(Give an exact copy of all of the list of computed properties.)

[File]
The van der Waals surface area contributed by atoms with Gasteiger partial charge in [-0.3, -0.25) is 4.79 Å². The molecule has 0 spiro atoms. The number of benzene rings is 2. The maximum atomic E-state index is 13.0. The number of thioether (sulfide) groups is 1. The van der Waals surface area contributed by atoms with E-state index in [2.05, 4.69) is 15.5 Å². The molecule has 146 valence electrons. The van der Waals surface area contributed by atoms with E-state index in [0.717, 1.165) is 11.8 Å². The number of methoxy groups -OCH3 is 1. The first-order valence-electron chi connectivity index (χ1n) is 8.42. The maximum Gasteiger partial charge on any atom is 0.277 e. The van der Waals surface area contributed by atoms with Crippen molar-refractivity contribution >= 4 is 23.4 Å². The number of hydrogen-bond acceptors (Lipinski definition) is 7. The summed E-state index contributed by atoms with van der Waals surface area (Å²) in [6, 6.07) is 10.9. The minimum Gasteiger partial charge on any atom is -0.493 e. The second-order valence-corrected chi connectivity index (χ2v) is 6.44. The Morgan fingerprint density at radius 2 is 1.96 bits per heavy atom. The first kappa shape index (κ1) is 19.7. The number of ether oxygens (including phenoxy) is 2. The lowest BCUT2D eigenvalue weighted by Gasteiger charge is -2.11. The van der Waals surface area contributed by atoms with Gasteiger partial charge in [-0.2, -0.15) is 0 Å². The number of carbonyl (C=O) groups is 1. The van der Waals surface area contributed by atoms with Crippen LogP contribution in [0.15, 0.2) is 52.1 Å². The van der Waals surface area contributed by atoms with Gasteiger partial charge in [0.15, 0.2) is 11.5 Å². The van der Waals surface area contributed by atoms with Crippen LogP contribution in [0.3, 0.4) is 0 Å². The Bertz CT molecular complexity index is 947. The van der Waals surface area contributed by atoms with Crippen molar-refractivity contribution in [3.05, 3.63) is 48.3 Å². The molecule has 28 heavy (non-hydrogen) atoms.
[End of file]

The van der Waals surface area contributed by atoms with Gasteiger partial charge in [-0.3, -0.25) is 4.79 Å². The molecule has 0 spiro atoms. The number of benzene rings is 2. The maximum atomic E-state index is 13.0. The number of thioether (sulfide) groups is 1. The van der Waals surface area contributed by atoms with E-state index in [2.05, 4.69) is 15.5 Å². The molecule has 146 valence electrons. The van der Waals surface area contributed by atoms with E-state index in [0.717, 1.165) is 11.8 Å². The number of methoxy groups -OCH3 is 1. The first-order valence-electron chi connectivity index (χ1n) is 8.42. The maximum Gasteiger partial charge on any atom is 0.277 e. The van der Waals surface area contributed by atoms with Crippen molar-refractivity contribution >= 4 is 23.4 Å². The number of hydrogen-bond acceptors (Lipinski definition) is 7. The summed E-state index contributed by atoms with van der Waals surface area (Å²) in [6, 6.07) is 10.9. The minimum Gasteiger partial charge on any atom is -0.493 e. The second-order valence-corrected chi connectivity index (χ2v) is 6.44. The Morgan fingerprint density at radius 2 is 1.96 bits per heavy atom. The first kappa shape index (κ1) is 19.7. The number of ether oxygens (including phenoxy) is 2. The lowest BCUT2D eigenvalue weighted by Gasteiger charge is -2.11. The van der Waals surface area contributed by atoms with Gasteiger partial charge in [-0.2, -0.15) is 0 Å². The number of carbonyl (C=O) groups is 1. The van der Waals surface area contributed by atoms with Crippen LogP contribution in [0.15, 0.2) is 52.1 Å². The van der Waals surface area contributed by atoms with Gasteiger partial charge in [0.15, 0.2) is 11.5 Å². The van der Waals surface area contributed by atoms with Crippen LogP contribution in [0.3, 0.4) is 0 Å². The Bertz CT molecular complexity index is 947. The van der Waals surface area contributed by atoms with Crippen molar-refractivity contribution in [3.05, 3.63) is 48.3 Å². The molecule has 28 heavy (non-hydrogen) atoms.